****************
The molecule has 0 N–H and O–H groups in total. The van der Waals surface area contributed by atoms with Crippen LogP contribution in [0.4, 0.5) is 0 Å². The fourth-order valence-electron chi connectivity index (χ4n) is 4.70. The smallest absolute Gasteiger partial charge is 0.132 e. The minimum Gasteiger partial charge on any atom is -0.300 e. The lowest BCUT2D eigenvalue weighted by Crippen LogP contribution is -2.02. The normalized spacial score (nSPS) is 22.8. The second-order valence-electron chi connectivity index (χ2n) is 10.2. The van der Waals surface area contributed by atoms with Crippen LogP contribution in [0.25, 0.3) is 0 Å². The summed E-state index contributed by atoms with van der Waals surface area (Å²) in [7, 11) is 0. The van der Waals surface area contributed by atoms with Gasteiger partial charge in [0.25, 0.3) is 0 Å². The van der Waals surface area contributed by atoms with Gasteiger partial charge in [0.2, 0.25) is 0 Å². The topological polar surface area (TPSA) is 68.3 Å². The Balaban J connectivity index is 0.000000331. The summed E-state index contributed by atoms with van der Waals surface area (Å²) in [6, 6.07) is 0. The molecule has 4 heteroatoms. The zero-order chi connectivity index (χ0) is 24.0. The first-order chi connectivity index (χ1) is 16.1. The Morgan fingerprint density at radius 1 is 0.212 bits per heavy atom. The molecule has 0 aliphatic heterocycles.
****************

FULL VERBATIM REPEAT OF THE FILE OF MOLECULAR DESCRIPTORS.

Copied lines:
The molecule has 0 N–H and O–H groups in total. The van der Waals surface area contributed by atoms with Crippen LogP contribution in [0.4, 0.5) is 0 Å². The fourth-order valence-electron chi connectivity index (χ4n) is 4.70. The smallest absolute Gasteiger partial charge is 0.132 e. The minimum Gasteiger partial charge on any atom is -0.300 e. The lowest BCUT2D eigenvalue weighted by Crippen LogP contribution is -2.02. The normalized spacial score (nSPS) is 22.8. The second-order valence-electron chi connectivity index (χ2n) is 10.2. The van der Waals surface area contributed by atoms with Crippen LogP contribution in [0.25, 0.3) is 0 Å². The summed E-state index contributed by atoms with van der Waals surface area (Å²) in [7, 11) is 0. The van der Waals surface area contributed by atoms with Gasteiger partial charge in [0.25, 0.3) is 0 Å². The van der Waals surface area contributed by atoms with Gasteiger partial charge in [0.2, 0.25) is 0 Å². The topological polar surface area (TPSA) is 68.3 Å². The Balaban J connectivity index is 0.000000331. The summed E-state index contributed by atoms with van der Waals surface area (Å²) in [6, 6.07) is 0. The molecule has 4 heteroatoms. The zero-order chi connectivity index (χ0) is 24.0. The first-order chi connectivity index (χ1) is 16.1. The Morgan fingerprint density at radius 1 is 0.212 bits per heavy atom. The molecule has 0 aliphatic heterocycles.